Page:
Harpist Keziah Thomas presents her favorite creative arrangements of classical music masterpieces, from Vivaldi to Stravinsky and Liszt
During the pandemic, I have missed collaborating with my orchestra colleagues, because being a small but vital part of a huge orchestral work is exhilarating.
During this quiet time at home, I have had time to reflect on some pivotal moments in my career and this has led me to create arrangements of music that are particularly important to me as an orchestral harpist.
These works included themes from Rimsky-Korsakov’s “Scheherazade” (I played it once while on tour in Paris with a youth orchestra) and the slow movement from Rachmaninoff’s “Second Symphony” (the first album that my parents gave me).
Here are five of my favorite creative arrangements of large-scale orchestral pieces for chamber instruments and soloists.
I chose to present arrangements and performances by female musicians because, in 2021, less than 5% of the classical pieces performed in the world were written by women.
Seraph Brass is an all-female brass quintet from the United States who add sparkle and swagger to Jeff Luke’s arrangement of Liszt’s solo piano work.
This piece has been arranged for just about every instrument, including by the brilliant Harpo Marx in One night in Casablanca.
In this arrangement, I like the way the brass highlights the origins of folk dancing, bringing a fairground flavor.
In my opinion, Henriette Renié is the greatest harpist to have lived, played and composed for the instrument.
Without his transcriptions, his compositions and his method of harp technique, the instrument would not be in the position it is today.
“Le Rossignol” is one of two piano works by Liszt that she transcribed and, as I discovered in my The four SeasonsNightingale’s song characteristics translate beautifully on the harp, with delicate trills in the instrument’s highest register.
“Renié was also one of the first composers to exploit the enharmonic possibilities of the double-movement pedal harp”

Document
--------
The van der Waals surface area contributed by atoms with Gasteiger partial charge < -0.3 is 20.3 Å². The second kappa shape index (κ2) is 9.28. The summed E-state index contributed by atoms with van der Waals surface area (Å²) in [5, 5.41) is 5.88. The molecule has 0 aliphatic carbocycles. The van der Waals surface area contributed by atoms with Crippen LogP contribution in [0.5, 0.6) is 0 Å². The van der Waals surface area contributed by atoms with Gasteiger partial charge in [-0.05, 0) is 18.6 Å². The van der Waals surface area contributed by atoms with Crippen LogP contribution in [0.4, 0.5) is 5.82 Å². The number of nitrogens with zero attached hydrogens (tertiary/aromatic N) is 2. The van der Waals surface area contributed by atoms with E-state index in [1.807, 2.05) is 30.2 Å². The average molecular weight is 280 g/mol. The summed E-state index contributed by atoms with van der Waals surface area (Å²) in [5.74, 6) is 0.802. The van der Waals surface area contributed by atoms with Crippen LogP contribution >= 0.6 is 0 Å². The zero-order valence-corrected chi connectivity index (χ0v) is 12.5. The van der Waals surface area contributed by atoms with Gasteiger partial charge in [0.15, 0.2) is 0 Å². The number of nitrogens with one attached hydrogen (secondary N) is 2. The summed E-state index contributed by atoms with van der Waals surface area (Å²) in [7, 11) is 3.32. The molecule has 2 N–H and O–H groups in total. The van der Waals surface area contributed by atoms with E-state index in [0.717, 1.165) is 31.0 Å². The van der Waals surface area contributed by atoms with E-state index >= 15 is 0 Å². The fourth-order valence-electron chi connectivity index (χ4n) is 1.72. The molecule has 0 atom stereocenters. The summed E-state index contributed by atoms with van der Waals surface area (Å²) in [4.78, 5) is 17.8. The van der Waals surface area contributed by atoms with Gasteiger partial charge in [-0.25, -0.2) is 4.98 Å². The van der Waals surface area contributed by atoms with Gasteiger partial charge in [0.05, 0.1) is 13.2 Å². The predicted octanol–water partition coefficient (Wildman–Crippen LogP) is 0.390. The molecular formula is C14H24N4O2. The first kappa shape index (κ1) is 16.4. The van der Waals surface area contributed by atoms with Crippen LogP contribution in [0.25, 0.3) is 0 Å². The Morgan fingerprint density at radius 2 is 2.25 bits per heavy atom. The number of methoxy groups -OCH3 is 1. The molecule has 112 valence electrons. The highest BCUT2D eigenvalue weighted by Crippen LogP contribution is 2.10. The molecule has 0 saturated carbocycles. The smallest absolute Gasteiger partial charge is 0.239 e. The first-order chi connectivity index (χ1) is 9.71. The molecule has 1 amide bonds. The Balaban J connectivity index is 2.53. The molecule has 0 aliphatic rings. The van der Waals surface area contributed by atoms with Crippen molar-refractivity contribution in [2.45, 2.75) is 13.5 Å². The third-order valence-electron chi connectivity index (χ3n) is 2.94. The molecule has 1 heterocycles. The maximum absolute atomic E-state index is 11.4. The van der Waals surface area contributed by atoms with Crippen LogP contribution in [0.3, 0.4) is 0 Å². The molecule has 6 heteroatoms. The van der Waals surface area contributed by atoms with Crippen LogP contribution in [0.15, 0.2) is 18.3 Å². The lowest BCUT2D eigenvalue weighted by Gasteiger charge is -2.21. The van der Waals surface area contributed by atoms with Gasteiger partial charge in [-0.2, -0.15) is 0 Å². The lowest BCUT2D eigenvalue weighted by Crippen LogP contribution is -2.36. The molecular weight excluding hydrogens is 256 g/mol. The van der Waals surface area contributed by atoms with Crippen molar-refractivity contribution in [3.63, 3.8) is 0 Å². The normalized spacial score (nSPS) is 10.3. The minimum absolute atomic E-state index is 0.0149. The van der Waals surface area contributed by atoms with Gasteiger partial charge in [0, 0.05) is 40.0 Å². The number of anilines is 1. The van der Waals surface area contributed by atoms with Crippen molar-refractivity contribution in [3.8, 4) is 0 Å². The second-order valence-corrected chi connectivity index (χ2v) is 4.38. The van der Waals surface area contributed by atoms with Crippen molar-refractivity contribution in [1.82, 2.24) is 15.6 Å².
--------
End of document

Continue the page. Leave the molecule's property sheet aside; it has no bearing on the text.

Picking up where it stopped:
Renié was also one of the first composers to exploit the enharmonic possibilities of the double-movement pedal harp, an instrument developed by Sébastien Érard in 1810.
This new mechanism, developed at the height of Renié’s career, allows the harpist to adjust the pedals to allow two adjacent strings to sound at the same pitch.
This opens up a greater harmonic range of pitches than before and allows the instrument to be capable of Liszt’s harmonic language.
Renié seized the opportunity to explore this new instrument. It is thanks to his creativity that the harp today occupies its place as a solo instrument.
Here is the thrilling account of an amazing transcription performed by one of the greatest pianists of our time, Martha Argerich, and the transcriber, Jura Margulis.
Inspired by the trend of symphonic poems spearheaded by Franz Liszt in the 1840s, Mussorgsky draws inspiration from witchcraft and devilry in this ever-popular work.
In this transcription for two pianos, the wild and terrifying character comes to life in a frenzied party between the instruments.
“Let’s do something crazy” – these are the words percussionist Ksenija Komljenović used to talk about her arrangement of The Rite of Spring.
“There were riots in the audience at the premiere of The Rite of Spring in 1913”
From the opening bassoon solo of a Lithuanian folk song transcribed for the marimba to the driving, heart-pounding rhythms of “Spring Rounds”, the energy and excitement that sizzles between the performers creates breathtaking moments.
There were riots in the audience at the premiere of The Rite of Spring in 1913 but watching this performance, I only give rapturous applause!
Finally, I just had to include an arrangement of Vivaldi The four Seasons. I certainly feel a bit like a rock star performing this move, but Latvian electric guitarist Laura Lace really is!
Sometimes young musicians wonder why their teachers ask them to spend so much time perfecting scales, and it’s at times like the opening of this movement that it really comes into its own.
Regardless of the instrument, the ability to articulate and control large-scale passages in a presto tempo showcases virtuosity like nothing else.
Keziah Thomas’ first-ever complete arrangement of Vivaldi’s Four Seasons for solo harp is now available on Convivium Records. Keziah is also currently on an album tour throughout the UK. Visit their website for more information and tickets.
Read more: Where to start with contemporary classical music
Read more: The Evolution of Music: The First Score of Classical Compositions
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